MAFF wants to
know your view…
By Isabel Davies
FARM minister Nick Brown is to add to the mass of paperwork farmers have to contend with after announcing that a questionnaire, seeking views on CAP reform, will be sent to every producer in England.
Speaking at a conference of industry representatives on Monday, Mr Brown said the questionnaire would be part of a massive consultation exercise to determine the future structure of UK farming. The Scottish and Welsh offices will also seek industry views.
"This is a very important time for agriculture and rural communities. In March, EU agriculture ministers are expected to finalise Agenda 2000, a package of reforms which will shape the future of farming within Europe," Mr Brown said.
"I want everyone involved in the industry to have their chance to comment on the way in which CAP reform should be implemented in this country."
In particular, MAFF wants to know farmers views on national envelopes and how they might be allocated, the future role of set-aside, and priorities for rural development measures. Modulating support based on labour units, cross-compliance (linking payments to environmental criteria), and capping payments to individuals are other key areas for discussion.
There was general recognition among the representatives from a wide cross-section of farming, environmental and consumer groups attending the London conference this week that doing nothing was not an option.
But clear difficulties with some of the proposals emerged when the delegates reported back from discussion groups.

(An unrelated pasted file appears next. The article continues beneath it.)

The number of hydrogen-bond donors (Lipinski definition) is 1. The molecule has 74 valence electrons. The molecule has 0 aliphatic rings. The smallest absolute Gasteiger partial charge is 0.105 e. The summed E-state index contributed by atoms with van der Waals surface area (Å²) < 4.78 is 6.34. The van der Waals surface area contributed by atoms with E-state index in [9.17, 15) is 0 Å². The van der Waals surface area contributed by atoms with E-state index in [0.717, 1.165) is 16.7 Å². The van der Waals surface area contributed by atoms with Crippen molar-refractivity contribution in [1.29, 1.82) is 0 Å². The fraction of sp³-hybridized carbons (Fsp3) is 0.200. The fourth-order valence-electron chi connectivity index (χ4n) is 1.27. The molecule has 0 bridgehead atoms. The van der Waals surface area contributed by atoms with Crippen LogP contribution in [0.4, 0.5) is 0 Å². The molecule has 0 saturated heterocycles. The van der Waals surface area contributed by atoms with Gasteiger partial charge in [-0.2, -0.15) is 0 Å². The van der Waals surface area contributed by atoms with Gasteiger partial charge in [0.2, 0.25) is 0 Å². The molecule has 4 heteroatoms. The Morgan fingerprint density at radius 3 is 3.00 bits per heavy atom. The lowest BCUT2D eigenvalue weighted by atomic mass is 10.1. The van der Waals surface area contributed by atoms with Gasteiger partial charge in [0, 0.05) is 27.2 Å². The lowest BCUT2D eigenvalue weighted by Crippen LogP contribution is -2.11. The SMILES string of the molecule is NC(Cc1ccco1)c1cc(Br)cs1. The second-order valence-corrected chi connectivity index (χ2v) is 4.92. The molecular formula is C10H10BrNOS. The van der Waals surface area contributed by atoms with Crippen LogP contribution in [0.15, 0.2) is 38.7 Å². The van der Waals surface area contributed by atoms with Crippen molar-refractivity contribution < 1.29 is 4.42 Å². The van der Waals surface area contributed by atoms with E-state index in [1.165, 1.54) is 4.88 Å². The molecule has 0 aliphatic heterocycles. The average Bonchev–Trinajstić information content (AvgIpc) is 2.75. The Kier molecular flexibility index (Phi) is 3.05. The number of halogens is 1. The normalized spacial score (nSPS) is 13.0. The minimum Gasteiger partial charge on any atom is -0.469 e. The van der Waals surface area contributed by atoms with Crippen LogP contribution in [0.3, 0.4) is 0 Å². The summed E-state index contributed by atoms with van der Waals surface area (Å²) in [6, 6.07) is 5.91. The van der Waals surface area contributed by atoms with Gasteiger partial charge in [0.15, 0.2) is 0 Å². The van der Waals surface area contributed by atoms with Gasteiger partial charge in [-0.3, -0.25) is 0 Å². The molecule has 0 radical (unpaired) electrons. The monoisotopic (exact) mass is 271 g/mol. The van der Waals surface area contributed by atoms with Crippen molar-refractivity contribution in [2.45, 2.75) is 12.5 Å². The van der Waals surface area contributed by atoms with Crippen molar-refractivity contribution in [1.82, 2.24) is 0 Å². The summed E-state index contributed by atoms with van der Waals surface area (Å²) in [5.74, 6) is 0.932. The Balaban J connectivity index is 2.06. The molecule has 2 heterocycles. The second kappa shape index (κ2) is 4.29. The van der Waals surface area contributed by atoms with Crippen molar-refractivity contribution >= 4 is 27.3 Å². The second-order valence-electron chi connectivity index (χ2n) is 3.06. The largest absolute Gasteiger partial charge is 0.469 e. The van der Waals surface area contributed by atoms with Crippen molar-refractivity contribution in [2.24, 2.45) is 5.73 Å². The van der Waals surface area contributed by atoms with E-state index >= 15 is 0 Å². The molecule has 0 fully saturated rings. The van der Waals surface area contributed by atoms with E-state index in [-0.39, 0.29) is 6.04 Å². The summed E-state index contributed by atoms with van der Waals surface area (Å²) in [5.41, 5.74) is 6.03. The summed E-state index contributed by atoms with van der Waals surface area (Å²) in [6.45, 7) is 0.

Although price cuts received general support for all sectors, it was argued there was a case for increasing the compensation.
Calls were also made for it to be compulsory for all the money in the national envelopes to be paid out to farmers. There has been widespread concern, based on past performance, that the UK government would not pay in full unless it had to.
Modulation was dismissed as unworkable and cross-compliance came under attack on the basis that it would disadvantage the UK if other EUmember states did not follow suit.
There was also general criticism that the reform proposals did not cover either sugar or sheep.
• National envelopes and how they might be allocated
• Future of set-aside.
• Modulation, based on labour units, cross-compliance and payment ceilings to individuals.
• Early retirement scheme as part of a package of rural development measures.
Nick Briddle, garden curator at Down House, Kent – home to Charles Darwin – with some of the cattle that have been re-introduced to the meadows there as part of a five-year project by English Heritage to restore the landscape to its appearance in the 19th century.